Google’s share price fell sharply after the company released results that underperformed market expectations, with after-hours trading seeing the stock price fall by nearly ten per cent.
Quarterly revenues broke the $10bn mark for the first time – at $10.58bn they were up 25 per cent on the last quarter of 2011 – but this was still below analyst’s estimates. Earnings-per-share was $9.50, about a dollar short of where Google had been hoped to be.
What’s particularly worrying Wall Street is Google’s continuing reliance on advertising for the vast bulk of its revenue, coupled with a steady drop in the cost-per-click price – the amount Google charges advertisers. This fell 8 per cent in the last quarter, on top of an 8 per cent drop the previous quarter. Annual costs were also a couple of percentage points higher.
“I’m very happy with our results,” Larry Page assured analysts during the earnings call. “We’ve got improved velocity and blew through the $10bn mark.”
Overall, the company was satisfied with the current financials, he said, and they provided a strong platform going forward. That said, he warned that the culling of projects at Google would continue, allowing it to “double down” on sections of the business that showed most promise, such as Google+, Chrome, and Android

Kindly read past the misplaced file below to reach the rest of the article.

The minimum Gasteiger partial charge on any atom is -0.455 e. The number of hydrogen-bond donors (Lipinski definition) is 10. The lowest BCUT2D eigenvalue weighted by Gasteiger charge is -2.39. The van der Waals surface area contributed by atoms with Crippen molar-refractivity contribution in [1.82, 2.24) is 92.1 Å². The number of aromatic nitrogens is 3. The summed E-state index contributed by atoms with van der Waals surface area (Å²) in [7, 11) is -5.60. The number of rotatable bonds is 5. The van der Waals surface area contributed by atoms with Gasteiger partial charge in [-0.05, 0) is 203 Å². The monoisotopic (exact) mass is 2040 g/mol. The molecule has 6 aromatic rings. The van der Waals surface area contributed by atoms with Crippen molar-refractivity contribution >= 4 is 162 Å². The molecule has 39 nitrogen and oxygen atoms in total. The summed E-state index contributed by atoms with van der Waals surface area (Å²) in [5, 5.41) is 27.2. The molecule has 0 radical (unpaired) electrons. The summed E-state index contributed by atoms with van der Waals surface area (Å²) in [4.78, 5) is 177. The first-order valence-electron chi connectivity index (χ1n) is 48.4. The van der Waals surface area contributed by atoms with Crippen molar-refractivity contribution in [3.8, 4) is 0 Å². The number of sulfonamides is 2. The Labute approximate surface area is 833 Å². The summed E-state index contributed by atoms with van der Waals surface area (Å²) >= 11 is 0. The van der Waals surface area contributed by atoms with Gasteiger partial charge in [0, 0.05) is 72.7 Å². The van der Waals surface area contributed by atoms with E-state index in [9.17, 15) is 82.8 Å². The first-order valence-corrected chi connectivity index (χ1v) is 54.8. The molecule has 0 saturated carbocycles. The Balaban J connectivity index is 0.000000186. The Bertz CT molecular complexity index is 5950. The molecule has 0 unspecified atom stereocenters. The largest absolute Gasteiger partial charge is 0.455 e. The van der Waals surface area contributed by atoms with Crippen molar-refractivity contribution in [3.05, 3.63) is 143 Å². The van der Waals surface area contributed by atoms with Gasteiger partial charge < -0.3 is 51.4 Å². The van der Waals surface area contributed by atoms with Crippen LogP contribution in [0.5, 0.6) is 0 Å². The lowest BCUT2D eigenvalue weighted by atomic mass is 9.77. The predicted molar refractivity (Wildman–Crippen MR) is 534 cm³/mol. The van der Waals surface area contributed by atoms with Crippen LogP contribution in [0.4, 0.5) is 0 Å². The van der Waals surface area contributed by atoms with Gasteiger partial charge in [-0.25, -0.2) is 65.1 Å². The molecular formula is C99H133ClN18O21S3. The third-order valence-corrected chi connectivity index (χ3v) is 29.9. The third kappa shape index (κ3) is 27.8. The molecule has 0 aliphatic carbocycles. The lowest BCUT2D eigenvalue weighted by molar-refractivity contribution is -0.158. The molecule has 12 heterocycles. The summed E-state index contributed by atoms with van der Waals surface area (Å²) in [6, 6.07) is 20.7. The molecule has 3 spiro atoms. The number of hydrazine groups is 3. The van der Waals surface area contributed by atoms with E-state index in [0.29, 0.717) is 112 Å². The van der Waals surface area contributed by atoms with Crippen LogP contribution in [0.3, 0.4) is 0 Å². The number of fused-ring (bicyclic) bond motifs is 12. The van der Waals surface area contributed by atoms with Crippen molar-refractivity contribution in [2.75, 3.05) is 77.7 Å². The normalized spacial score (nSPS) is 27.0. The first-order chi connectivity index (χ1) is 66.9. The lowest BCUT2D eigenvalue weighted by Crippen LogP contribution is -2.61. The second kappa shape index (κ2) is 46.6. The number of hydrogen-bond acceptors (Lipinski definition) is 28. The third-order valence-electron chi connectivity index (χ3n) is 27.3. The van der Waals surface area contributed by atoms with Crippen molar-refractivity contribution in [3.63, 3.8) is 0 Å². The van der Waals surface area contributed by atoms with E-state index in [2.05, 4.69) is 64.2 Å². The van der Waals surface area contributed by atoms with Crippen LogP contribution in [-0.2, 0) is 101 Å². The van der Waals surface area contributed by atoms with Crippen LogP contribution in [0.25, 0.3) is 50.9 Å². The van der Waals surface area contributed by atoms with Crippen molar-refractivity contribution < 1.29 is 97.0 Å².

Google+ now has over 90 million users – still only a fraction of Facebook’s users but growing fast. The addition of personal searches will help drive traffic to the site, and Page said that numerous improvements had been made, the equivalent of one a day since the launch of the social network.
On the Chrome front, things are going well, with Page describing it as “on fire,” with the browser taking market share faster than had been anticipated. There was no word on the success – or otherwise – of ChromeOS, however.
Android continues to outperform other mobile operating systems, with a total of 250 million handsets now activated to date, up 50 million since November. In two days, over the Christmas period, 3.7 million handsets were switched on. ®